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An interview with Beth Owens on the 2022 Rainbow Regatta

by David Schmidt 1 Apr 2022 08:00 PDT April 4-5, 2022
Racecourse action at the Rainbow Regatta © Image courtesy of the Rainbow Regatta

If you’re a female dinghy sailor living in the Tampa Bay area and are looking for a fun One Design regatta, check out the 2022 Rainbow Regatta (April 4-5). The event is being hosted by Dinghy Dames Sailing Club and Mainsheet Mamas, and it will take place at—and on the waters off of—the Davis Island Yacht Club, in Tampa, Florida.

The regatta is open to members of Florida Women’s Sailing Association clubs, as well as individual FWSA members. It will be contested in Sunfish (60-plus boats), Clearwater Prams (20-plus boats), and Optis (seven boats, at the time of this writing).

Sail-World checked in with Beth Owens, the Rainbow Regatta’s race chair, via email, to learn more about this women’s only One Design event.

Can you please tell us a bit about the Rainbow Regatta, its history and culture, and the kinds of teams and sailors that one can expect to find here?

The Rainbow Regatta is put on by the Florida Women’s Sailing Association for our nine member clubs throughout Florida. The clubs all have unique and fun names such as the Dinghy Dames (Tampa), the Mainsheet Mama’s (Tampa), the Luffing Lassies (Sarasota), the Salty Sisters (St. Petersburg), the Broad Reachers (Pass-a-Grille), the Bow Chasers (Clearwater), the Rhumb Runners (Boca Ciega), the Bitter Ends (Venice) and the Windlasses (Dunedin).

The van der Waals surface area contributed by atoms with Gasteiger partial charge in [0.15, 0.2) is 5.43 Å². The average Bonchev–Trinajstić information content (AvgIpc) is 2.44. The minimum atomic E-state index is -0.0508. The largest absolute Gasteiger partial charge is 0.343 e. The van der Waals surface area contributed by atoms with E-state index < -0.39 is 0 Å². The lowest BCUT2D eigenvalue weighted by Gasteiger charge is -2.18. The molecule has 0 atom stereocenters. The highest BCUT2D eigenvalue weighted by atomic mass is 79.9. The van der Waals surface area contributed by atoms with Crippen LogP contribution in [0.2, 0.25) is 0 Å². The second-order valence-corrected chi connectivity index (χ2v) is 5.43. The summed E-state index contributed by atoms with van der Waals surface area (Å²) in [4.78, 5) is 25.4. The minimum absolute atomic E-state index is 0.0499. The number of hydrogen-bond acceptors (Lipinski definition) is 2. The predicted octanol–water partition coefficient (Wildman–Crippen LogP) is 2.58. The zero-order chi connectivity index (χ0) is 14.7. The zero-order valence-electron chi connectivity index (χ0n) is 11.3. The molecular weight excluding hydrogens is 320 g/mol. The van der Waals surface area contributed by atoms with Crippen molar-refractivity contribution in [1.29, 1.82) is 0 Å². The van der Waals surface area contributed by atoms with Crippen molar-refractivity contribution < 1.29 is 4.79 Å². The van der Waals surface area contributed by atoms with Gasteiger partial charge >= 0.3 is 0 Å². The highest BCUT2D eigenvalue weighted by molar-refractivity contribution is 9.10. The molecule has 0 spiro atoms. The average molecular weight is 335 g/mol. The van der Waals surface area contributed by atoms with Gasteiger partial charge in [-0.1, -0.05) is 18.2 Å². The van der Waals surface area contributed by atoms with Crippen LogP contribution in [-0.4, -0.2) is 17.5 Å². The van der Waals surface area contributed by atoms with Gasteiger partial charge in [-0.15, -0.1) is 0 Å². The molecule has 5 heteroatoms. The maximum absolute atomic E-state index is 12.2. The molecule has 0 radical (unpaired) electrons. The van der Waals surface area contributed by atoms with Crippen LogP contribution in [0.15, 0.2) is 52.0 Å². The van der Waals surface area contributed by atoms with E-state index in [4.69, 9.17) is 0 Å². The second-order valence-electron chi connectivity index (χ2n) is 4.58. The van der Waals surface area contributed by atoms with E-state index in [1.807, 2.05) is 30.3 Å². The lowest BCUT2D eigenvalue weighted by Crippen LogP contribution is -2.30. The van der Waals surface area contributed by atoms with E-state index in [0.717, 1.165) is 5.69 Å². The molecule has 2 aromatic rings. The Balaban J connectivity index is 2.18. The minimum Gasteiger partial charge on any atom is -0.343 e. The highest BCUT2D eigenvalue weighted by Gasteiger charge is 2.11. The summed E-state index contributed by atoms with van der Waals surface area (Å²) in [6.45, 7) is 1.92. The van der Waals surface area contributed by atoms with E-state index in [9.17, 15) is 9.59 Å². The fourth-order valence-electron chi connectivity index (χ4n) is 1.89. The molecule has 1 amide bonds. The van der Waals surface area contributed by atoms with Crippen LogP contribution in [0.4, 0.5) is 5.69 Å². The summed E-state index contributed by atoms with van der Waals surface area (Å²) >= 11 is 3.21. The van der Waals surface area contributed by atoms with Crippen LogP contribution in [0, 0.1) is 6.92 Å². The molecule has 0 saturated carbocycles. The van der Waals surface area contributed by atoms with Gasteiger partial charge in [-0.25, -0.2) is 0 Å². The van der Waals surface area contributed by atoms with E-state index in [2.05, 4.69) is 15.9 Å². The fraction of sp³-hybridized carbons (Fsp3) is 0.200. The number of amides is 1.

Our clubs are mainly located along the west coast but every year we are trying to get more clubs started on the other coast as we would really like to go over there to sail. Most of the women in our clubs are in their 50’s with the majority of them over 60 but the younger age groups are rapidly growing as our sport is growing exposure. This year the youngest sailor is 28 and the oldest sailor is 87 and she is sailing a Sunfish. That is a six-decade spread.

What kinds of numbers and interest levels are you seeing ahead of the 2022 Rainbow Regatta, compared with (recent) previous editions?

The Rainbow has been held since 1974 and in the early days most clubs raced IOD’s and Clearwater Prams. Sunfish were introduced in the late 1970’s.

This year’s Rainbow will be the second-largest that has been held. In 2017 the record was 95 sailors and this year we have 91 registered. The interesting part is in 2017 there were 52 IOD/Clearwater Prams registered and 44 Sunfish and this year we have 28 IOD/Clearwater Prams and 63 Sunfish.

The Sunfish fleet has seen fantastic growth throughout all the nine member clubs.

What kinds of on-the-water racing can attending skippers expect? Are we talking about mostly windward-leeward racing, or will the regatta also run races that use the islands as turning marks? We have two race courses, which takes a tremendous amount of volunteers, and we have two PROs and they are both female.

We also have lots of “Sailing Dudes” that come and help us. Hosting a regatta on a Monday and Tuesday takes a village of help and we are so appreciative of all the support we get from our Sailing Dudes